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5) She wants to ban assault rifles and require universal background checks for gun purchases
Gillibrand is a staunch supporter of strong gun control laws and has earned an “F” grade from the NRA, a dramatic decline from the “A” she earned as a House member representing a rural district in New York State.
Gillibrand’s position on guns reversed once she became a senator in the wake of several high-profile mass shootings. Over the past couple of years, she pushed for laws to make gun trafficking illegal on a federal level, ban assault weapons, and make bump stocks or any other device that accelerates a semi-automatic rifle’s rate of fire illegal.
She introduced a measure in March that would make trafficking firearms across state lines a federal crime. The bill has been referred to the Senate Judiciary Committee but has yet to be taken up for a vote.
“People who aren’t allowed to purchase a gun in New York shouldn’t be able to buy all the weapons they want in another state and then shuttle them back into New York to sell out of their trunk. By cracking down on gun trafficking, we can help stop the flow of illegal guns and save innocent lives,” Gillibrand said on her website.
6) She wants to guarantee asylum seekers access to a lawyer
Gillibrand’s previously staunch position on immigration grew more liberal once she reached the Senate. She has actively pushed back against Trump’s proposed border wall, deeming it a “waste of money,” and called the DHS practice of separating children from their families “immoral.” She supports “abolishing” ICE and creating a new agency that just deals with crime and terrorism, instead of including immigration.
Gillibrand also wants to make several changes to the U.S. legal system for refugees and asylum seekers. She is crafting legislation that would guarantee asylum seekers access to a lawyer, allow Americans to foster immigrant children, and make immigration judges independent of the Department of Justice.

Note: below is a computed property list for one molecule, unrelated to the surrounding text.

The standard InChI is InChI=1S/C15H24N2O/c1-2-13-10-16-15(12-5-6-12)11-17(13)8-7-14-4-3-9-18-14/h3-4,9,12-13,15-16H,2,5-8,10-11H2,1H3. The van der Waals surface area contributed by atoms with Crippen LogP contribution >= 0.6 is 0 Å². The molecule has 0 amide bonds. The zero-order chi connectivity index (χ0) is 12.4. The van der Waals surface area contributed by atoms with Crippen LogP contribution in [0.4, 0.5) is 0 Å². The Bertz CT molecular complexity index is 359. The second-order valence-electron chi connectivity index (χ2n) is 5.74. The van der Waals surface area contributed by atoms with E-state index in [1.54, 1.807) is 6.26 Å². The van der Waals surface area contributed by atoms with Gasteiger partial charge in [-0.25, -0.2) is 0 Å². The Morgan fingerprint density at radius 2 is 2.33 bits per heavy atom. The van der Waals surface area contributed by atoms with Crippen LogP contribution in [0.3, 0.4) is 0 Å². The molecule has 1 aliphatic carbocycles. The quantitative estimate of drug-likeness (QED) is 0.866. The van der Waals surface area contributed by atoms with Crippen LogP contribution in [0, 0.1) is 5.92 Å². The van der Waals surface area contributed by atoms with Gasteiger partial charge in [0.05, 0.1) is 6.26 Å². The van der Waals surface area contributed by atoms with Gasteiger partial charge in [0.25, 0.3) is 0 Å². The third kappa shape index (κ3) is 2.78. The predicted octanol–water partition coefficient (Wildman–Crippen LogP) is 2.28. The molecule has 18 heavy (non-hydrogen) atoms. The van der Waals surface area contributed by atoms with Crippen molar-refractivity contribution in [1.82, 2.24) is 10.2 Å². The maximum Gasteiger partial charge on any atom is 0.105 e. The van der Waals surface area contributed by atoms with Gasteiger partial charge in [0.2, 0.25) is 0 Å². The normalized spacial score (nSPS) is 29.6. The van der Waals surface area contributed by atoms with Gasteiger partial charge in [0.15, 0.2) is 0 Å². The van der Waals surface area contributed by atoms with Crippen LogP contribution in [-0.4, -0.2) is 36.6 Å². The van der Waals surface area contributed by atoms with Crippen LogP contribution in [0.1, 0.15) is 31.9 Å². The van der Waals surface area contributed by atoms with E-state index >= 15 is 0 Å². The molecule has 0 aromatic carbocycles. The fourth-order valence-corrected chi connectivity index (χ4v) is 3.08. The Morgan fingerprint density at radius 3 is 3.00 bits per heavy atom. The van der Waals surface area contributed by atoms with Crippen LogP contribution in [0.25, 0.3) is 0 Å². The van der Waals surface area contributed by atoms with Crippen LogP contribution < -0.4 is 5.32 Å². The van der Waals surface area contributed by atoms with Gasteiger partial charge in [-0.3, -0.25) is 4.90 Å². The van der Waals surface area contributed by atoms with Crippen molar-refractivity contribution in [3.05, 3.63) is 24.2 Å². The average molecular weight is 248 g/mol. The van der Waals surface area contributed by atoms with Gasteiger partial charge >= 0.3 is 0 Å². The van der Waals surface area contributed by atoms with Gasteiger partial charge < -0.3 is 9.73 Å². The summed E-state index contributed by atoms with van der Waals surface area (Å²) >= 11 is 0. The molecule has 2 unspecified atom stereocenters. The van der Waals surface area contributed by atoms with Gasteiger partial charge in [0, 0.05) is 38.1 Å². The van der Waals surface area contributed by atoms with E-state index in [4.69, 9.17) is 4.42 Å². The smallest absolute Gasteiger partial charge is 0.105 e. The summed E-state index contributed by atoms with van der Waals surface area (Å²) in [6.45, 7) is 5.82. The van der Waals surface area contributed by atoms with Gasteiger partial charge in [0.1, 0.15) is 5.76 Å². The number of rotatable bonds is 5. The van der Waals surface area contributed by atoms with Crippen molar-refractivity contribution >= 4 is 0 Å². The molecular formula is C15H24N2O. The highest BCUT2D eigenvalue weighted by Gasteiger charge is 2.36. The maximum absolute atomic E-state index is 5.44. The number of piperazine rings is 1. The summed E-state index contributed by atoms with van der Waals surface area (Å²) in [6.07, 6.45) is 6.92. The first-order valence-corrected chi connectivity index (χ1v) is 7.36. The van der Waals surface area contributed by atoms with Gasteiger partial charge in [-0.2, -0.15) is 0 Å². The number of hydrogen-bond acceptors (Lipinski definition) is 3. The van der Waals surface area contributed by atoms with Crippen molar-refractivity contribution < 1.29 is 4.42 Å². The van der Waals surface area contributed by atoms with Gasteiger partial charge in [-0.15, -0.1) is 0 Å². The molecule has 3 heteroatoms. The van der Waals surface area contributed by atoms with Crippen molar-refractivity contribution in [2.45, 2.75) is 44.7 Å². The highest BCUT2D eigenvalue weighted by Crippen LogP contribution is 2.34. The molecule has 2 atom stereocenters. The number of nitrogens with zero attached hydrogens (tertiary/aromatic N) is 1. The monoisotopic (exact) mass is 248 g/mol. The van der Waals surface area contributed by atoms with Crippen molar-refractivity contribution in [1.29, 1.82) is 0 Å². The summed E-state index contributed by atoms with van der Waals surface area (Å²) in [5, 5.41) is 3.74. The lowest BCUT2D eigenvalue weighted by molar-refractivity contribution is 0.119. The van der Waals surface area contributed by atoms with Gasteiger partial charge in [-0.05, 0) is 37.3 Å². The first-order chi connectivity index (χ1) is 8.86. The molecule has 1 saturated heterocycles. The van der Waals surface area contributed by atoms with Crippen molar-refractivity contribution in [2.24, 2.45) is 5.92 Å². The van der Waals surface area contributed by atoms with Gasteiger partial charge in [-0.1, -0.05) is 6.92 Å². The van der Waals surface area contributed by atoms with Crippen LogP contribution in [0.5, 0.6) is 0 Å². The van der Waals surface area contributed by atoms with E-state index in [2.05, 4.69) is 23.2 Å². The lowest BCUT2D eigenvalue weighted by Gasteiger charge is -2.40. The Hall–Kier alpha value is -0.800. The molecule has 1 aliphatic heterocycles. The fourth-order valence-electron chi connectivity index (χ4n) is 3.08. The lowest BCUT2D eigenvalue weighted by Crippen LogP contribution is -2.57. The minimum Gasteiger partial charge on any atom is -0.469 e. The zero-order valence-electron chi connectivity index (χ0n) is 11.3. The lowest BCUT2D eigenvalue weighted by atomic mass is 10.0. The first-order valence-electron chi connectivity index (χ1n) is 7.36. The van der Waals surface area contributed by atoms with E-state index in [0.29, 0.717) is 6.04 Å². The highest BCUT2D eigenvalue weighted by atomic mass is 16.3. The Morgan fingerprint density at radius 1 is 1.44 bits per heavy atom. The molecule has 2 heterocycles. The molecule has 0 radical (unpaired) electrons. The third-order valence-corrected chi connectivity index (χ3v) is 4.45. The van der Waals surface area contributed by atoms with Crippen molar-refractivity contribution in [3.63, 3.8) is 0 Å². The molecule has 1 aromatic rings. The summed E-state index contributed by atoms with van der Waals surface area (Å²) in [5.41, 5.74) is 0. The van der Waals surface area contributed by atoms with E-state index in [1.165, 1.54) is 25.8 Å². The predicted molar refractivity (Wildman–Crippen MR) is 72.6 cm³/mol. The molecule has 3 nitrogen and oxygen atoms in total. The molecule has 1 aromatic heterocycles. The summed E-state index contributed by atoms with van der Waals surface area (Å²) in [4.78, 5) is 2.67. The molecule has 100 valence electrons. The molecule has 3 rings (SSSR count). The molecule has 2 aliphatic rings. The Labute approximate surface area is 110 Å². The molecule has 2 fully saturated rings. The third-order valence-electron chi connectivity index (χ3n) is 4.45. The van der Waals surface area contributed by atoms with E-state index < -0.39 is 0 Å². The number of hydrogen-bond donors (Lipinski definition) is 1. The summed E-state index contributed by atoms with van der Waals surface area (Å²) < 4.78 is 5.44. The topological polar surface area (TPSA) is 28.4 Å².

7) She wants to limit access to opioids and decriminalize marijuana
Gillibrand recently proposed a seven-day restriction on opioid prescriptions in an attempt to curb abuse. She stressed that her bill would only apply to only those with acute pain, such as that from a wisdom tooth removal, rather than chronic pain. Critics attacked Gillibrand’s proposal, arguing that such a blanket restriction would cut off drugs from those who would badly need them.
Gillibrand has sided with other Democrats in supporting the marijuana legalization effort. She cosponsored the Marijuana Justice Act of 2019, which would legalize marijuana across the country and take cannabis off the Department of Justice’s list of controlled substances. The bill has been referred to the Senate Judiciary Committee but has not been scheduled for a vote.
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8) She backs the Green New Deal
Gillibrand has voiced support for the Green New Deal, calling it exciting on the Pod Save America podcast. “The way I see a green economy is this: I think we need a moonshot. We need to tell the American people, ‘We are going to have a green economy in the next 10 years, not because it’s easy, but because it’s hard, because it’s a measure of our innovation and effectiveness,'” she said.
As a member of the Senate Environment and Public Works committee, Gillibrand has constantly pushed for legislation to address climate change.
In a letter to Senate Chairman John Barasso (R-Wy.), she asked the committee to hold hearings on legislation that would decarbonize the economy and get us to net-zero emissions by as close to 2050 as possible.
Climate change is an immediate and catastrophic threat to our future. And yes, it's real.— Kirsten Gillibrand (@SenGillibrand) January 24, 2019
We need to:
✅Get to net-zero carbon emissions
✅Invest in clean energy and green jobs
✅Update infrastructure and build community resiliency
We need a #GreenNewDeal, and we need it now. https://t.co/viCTQMix9b
9) Gillibrand supports tax credits for childcare and small businesses
Gillibrand opposed Trump’s tax reform, tweeting that it was a “cruel joke” that helped corporations and hurt lower-income workers. Throughout her career, Gillibrand has pushed for tax relief for homeowners and small businesses, tax credits for companies that provide on-site childcare, and tax credits for companies to provide jobs to veterans.
Amrita Khalid is a technology and politics reporter who specializes in breaking down complex issues into practical, useful terms. A former contributor to CQ, a Congressional news and analysis site, she's currently a master's candidate in international relations at the University of Leeds.